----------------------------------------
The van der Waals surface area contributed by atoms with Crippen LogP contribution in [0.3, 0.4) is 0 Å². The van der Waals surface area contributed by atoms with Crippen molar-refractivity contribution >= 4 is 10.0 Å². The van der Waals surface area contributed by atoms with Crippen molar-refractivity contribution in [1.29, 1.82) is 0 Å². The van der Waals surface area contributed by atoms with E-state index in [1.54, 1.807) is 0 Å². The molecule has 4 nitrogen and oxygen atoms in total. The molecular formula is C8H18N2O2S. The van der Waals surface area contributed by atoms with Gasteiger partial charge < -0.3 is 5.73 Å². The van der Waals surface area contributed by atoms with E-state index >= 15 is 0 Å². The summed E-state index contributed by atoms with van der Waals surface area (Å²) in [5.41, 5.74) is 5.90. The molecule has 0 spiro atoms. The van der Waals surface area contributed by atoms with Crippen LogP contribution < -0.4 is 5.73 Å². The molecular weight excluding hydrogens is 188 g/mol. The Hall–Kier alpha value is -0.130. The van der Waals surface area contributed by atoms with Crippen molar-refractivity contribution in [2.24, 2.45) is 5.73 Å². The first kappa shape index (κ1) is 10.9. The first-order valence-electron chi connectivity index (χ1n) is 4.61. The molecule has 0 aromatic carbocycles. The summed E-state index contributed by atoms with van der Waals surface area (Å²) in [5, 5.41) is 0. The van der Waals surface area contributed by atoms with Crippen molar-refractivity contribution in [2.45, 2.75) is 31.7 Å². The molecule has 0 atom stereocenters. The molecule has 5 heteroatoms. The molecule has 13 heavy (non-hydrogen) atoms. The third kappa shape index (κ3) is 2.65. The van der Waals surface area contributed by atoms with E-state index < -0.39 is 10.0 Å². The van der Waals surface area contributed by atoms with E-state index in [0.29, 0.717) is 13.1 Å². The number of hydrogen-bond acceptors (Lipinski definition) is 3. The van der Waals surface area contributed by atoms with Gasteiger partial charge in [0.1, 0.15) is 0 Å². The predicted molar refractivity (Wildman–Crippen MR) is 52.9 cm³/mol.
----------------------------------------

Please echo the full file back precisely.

The van der Waals surface area contributed by atoms with Crippen LogP contribution in [0.3, 0.4) is 0 Å². The van der Waals surface area contributed by atoms with Crippen molar-refractivity contribution >= 4 is 10.0 Å². The van der Waals surface area contributed by atoms with Crippen molar-refractivity contribution in [1.29, 1.82) is 0 Å². The van der Waals surface area contributed by atoms with E-state index in [1.54, 1.807) is 0 Å². The molecule has 4 nitrogen and oxygen atoms in total. The molecular formula is C8H18N2O2S. The van der Waals surface area contributed by atoms with Gasteiger partial charge < -0.3 is 5.73 Å². The van der Waals surface area contributed by atoms with E-state index >= 15 is 0 Å². The summed E-state index contributed by atoms with van der Waals surface area (Å²) in [5.41, 5.74) is 5.90. The molecule has 0 spiro atoms. The van der Waals surface area contributed by atoms with Crippen LogP contribution < -0.4 is 5.73 Å². The molecular weight excluding hydrogens is 188 g/mol. The Hall–Kier alpha value is -0.130. The van der Waals surface area contributed by atoms with Crippen molar-refractivity contribution in [2.24, 2.45) is 5.73 Å². The first kappa shape index (κ1) is 10.9. The first-order valence-electron chi connectivity index (χ1n) is 4.61. The molecule has 0 aromatic carbocycles. The summed E-state index contributed by atoms with van der Waals surface area (Å²) in [5, 5.41) is 0. The van der Waals surface area contributed by atoms with Crippen molar-refractivity contribution in [2.45, 2.75) is 31.7 Å². The molecule has 0 atom stereocenters. The molecule has 5 heteroatoms. The molecule has 13 heavy (non-hydrogen) atoms. The third kappa shape index (κ3) is 2.65. The van der Waals surface area contributed by atoms with E-state index < -0.39 is 10.0 Å². The van der Waals surface area contributed by atoms with E-state index in [0.29, 0.717) is 13.1 Å². The number of hydrogen-bond acceptors (Lipinski definition) is 3. The van der Waals surface area contributed by atoms with Gasteiger partial charge in [0.1, 0.15) is 0 Å². The predicted molar refractivity (Wildman–Crippen MR) is 52.9 cm³/mol.